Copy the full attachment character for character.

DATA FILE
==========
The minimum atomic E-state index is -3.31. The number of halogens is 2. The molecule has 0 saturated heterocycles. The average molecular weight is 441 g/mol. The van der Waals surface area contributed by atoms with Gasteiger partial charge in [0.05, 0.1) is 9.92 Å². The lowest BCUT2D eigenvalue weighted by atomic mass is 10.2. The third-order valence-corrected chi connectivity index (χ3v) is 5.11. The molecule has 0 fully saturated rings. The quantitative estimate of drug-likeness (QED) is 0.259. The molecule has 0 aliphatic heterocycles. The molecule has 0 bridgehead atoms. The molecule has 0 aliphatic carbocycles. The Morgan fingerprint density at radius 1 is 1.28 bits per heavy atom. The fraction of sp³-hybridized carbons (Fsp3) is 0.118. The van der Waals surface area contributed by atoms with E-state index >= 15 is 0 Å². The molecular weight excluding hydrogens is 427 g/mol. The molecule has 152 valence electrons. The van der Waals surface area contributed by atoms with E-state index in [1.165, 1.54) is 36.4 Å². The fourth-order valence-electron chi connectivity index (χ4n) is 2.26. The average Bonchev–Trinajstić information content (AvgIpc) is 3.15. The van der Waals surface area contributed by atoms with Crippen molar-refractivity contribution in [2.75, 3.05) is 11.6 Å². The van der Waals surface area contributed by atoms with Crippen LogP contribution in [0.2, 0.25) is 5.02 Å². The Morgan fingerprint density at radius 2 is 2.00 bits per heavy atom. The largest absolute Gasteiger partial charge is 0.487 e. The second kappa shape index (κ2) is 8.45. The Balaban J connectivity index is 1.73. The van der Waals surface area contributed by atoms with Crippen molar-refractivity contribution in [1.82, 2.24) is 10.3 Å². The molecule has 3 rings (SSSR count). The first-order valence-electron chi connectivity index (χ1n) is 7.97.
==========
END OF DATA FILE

The minimum atomic E-state index is -3.31. The number of halogens is 2. The molecule has 0 saturated heterocycles. The average molecular weight is 441 g/mol. The van der Waals surface area contributed by atoms with Gasteiger partial charge in [0.05, 0.1) is 9.92 Å². The lowest BCUT2D eigenvalue weighted by atomic mass is 10.2. The third-order valence-corrected chi connectivity index (χ3v) is 5.11. The molecule has 0 fully saturated rings. The quantitative estimate of drug-likeness (QED) is 0.259. The molecule has 0 aliphatic heterocycles. The molecule has 0 bridgehead atoms. The molecule has 0 aliphatic carbocycles. The Morgan fingerprint density at radius 1 is 1.28 bits per heavy atom. The fraction of sp³-hybridized carbons (Fsp3) is 0.118. The van der Waals surface area contributed by atoms with E-state index >= 15 is 0 Å². The molecular weight excluding hydrogens is 427 g/mol. The molecule has 152 valence electrons. The van der Waals surface area contributed by atoms with E-state index in [1.165, 1.54) is 36.4 Å². The fourth-order valence-electron chi connectivity index (χ4n) is 2.26. The average Bonchev–Trinajstić information content (AvgIpc) is 3.15. The van der Waals surface area contributed by atoms with Crippen molar-refractivity contribution in [2.75, 3.05) is 11.6 Å². The van der Waals surface area contributed by atoms with Crippen LogP contribution in [0.2, 0.25) is 5.02 Å². The Morgan fingerprint density at radius 2 is 2.00 bits per heavy atom. The largest absolute Gasteiger partial charge is 0.487 e. The second kappa shape index (κ2) is 8.45. The Balaban J connectivity index is 1.73. The van der Waals surface area contributed by atoms with Crippen molar-refractivity contribution in [1.82, 2.24) is 10.3 Å². The molecule has 3 rings (SSSR count). The first-order valence-electron chi connectivity index (χ1n) is 7.97.